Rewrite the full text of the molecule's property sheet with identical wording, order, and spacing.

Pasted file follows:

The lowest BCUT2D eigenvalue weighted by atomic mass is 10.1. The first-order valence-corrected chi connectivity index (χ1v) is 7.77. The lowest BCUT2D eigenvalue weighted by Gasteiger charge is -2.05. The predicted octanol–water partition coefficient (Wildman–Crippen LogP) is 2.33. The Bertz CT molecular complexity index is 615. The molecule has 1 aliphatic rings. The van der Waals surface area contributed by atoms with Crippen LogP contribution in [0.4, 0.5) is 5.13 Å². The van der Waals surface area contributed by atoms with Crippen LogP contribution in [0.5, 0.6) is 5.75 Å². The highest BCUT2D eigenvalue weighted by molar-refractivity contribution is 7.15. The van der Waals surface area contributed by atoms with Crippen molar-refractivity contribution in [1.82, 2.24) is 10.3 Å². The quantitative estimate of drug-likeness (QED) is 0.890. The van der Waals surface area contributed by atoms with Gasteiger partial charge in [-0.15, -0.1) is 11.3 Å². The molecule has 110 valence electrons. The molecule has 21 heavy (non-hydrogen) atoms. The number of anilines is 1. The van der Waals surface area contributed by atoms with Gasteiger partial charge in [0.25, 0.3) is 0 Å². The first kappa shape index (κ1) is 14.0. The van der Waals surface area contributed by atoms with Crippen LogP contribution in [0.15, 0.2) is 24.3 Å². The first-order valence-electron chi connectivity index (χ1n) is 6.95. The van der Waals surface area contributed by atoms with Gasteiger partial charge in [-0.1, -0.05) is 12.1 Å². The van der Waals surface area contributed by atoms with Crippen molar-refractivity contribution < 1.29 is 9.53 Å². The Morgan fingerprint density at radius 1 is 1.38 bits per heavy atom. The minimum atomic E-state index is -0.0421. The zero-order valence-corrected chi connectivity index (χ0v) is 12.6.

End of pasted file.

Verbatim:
The lowest BCUT2D eigenvalue weighted by atomic mass is 10.1. The first-order valence-corrected chi connectivity index (χ1v) is 7.77. The lowest BCUT2D eigenvalue weighted by Gasteiger charge is -2.05. The predicted octanol–water partition coefficient (Wildman–Crippen LogP) is 2.33. The Bertz CT molecular complexity index is 615. The molecule has 1 aliphatic rings. The van der Waals surface area contributed by atoms with Crippen LogP contribution in [0.4, 0.5) is 5.13 Å². The van der Waals surface area contributed by atoms with Crippen LogP contribution in [0.5, 0.6) is 5.75 Å². The highest BCUT2D eigenvalue weighted by molar-refractivity contribution is 7.15. The van der Waals surface area contributed by atoms with Crippen molar-refractivity contribution in [1.82, 2.24) is 10.3 Å². The quantitative estimate of drug-likeness (QED) is 0.890. The van der Waals surface area contributed by atoms with Gasteiger partial charge in [-0.15, -0.1) is 11.3 Å². The molecule has 110 valence electrons. The molecule has 21 heavy (non-hydrogen) atoms. The number of anilines is 1. The van der Waals surface area contributed by atoms with Gasteiger partial charge in [0.25, 0.3) is 0 Å². The first kappa shape index (κ1) is 14.0. The van der Waals surface area contributed by atoms with Crippen LogP contribution in [0.15, 0.2) is 24.3 Å². The first-order valence-electron chi connectivity index (χ1n) is 6.95. The van der Waals surface area contributed by atoms with Gasteiger partial charge in [-0.1, -0.05) is 12.1 Å². The van der Waals surface area contributed by atoms with Crippen molar-refractivity contribution < 1.29 is 9.53 Å². The Morgan fingerprint density at radius 1 is 1.38 bits per heavy atom. The minimum atomic E-state index is -0.0421. The zero-order valence-corrected chi connectivity index (χ0v) is 12.6.